Hadoop 3.2.1 on Ubuntu 18.04 (Fully-Distributed)

In this small article we will configure a fully-distributed system using Hadoop 3.2.1 and three Ubuntu 18.04 machines using ORACLE VirtualBox.

[ Getting Started ]

Keep a close look in the pictures of this article as some steps are on them (eg. when asked some questions as a specific command are executed, etc…).

VirtualBox Network Adapter 1

VirtualBox Network Adapter 2

Type Yes, and hit ENTER when asked.

Type Yes, and hit ENTER when asked.

At the end of the document, add the following line an save the file:

export PDSH_RCMD_TYPE=ssh

Execute the following command to create a new key:

ssh-keygen -t rsa -P “”

Copy the public key to authorized_keys:

cat ~/.ssh/id_rsa.pub >> ~/.ssh/authorized_keys

Check the ssh settings by connecting into the localhost. If asked to continue, type yes:

It needs to be JAVA 8 as Hadoop 3* only support this one.

Check java installation.

sudo wget -P ~ https://mirrors.sonic.net/apache/hadoop/common/hadoop-3.2.1/hadoop-3.2.1.tar.gz

Wait until the download finish.

Check the existence of the downloaded file, extract it and change the name of the new directory (hadoop-3.2.1) to hadoop. Keep checking as you do this steps to see if everything is correctly concluded.

ls /usr/lib/jvm/java-8-openjdk-amd64/

Path:

nano ~/hadoop/etc/hadoop/hadoop-env.sh

Add the following line on the java’s implementation section:

export JAVA_HOME=/usr/lib/jvm/java-8-openjdk-amd64/

Change the hadoop directory location to /usr/local/hadoop

Path:

sudo nano /etc/environment

In the PATH variable, add:

:/usr/local/hadoop/bin:/usr/local/hadoop/sbin

Below the PATH variable, add a new variable (JAVA_HOME):

JAVA_HOME=”/usr/lib/jvm/java-8-openjdk-amd64/jre”

To manage sudo privileges for the new user we’ll use the command usermod. To grant sudo privileges to a user type:

sudo usermod -aG hadoopuser hadoopuser

Change the ownership of the hadoop directory:

sudo chown hadoopuser:root -R /usr/local/hadoop/

Change the directory permissions:

sudo chmod g+rwx -R /usr/local/hadoop/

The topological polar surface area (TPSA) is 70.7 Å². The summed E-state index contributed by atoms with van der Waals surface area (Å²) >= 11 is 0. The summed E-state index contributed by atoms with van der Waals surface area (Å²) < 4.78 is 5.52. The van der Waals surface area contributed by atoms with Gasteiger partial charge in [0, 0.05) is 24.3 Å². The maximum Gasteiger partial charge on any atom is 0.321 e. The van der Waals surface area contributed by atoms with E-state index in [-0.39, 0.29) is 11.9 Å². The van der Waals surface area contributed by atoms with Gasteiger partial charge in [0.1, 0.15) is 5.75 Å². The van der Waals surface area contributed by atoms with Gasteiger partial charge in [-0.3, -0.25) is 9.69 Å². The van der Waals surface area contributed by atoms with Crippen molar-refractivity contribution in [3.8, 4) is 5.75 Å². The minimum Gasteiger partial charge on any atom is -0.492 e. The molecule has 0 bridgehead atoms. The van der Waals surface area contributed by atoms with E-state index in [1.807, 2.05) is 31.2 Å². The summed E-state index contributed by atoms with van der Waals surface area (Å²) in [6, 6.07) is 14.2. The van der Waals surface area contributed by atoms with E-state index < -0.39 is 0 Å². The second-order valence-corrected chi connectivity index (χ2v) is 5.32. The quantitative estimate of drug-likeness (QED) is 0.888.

Add the new user hadoopuser to the Sudoers:

sudo adduser hadoopuser sudo
ip addr

As the picture below, for me, my IP of the machine is 192.168.56.101. Keep in mind that yours could be a different.

sudo nano /etc/hosts

Name the early IP showed as hadoop-primary. Then as we will create new machines in the next steps, their IP’s will be create as new devices/machines connects into the network, in other words they will have a incrementation from the hadoop-primary machine, like 192.168.56.102 and 192.168.56.103 from this last one.

If you did follow this steps until here, before finishing the configuration on his machine (hadoop-primary), logout from the localhost.

[ Cloning ]

On the Expert Mode:

On the Expert Mode:

All three machines: Primary, Secondary 1 and Secondary 2.

Before proceeding to the next stage, let’s check the rcmd on each machine:

On a terminal:

pdsh -q -w localhost

Check the attributed value of the rcmd. Each machine needs to have the ssh as rcmd value, in case of any of them has rsh as value, change it with the following command:

echo "ssh" | sudo tee /etc/pdsh/rcmd_default

[ Setting the Hostnames ]

Enter normally into the Primary machine and set the hostname as: hadoop-primary.

sudo nano /etc/hostname

Then restart the machine to take effect.

Enter normally into the Secondary 1 machine and set the hostname as: hadoop-secondary-1.

sudo nano /etc/hostname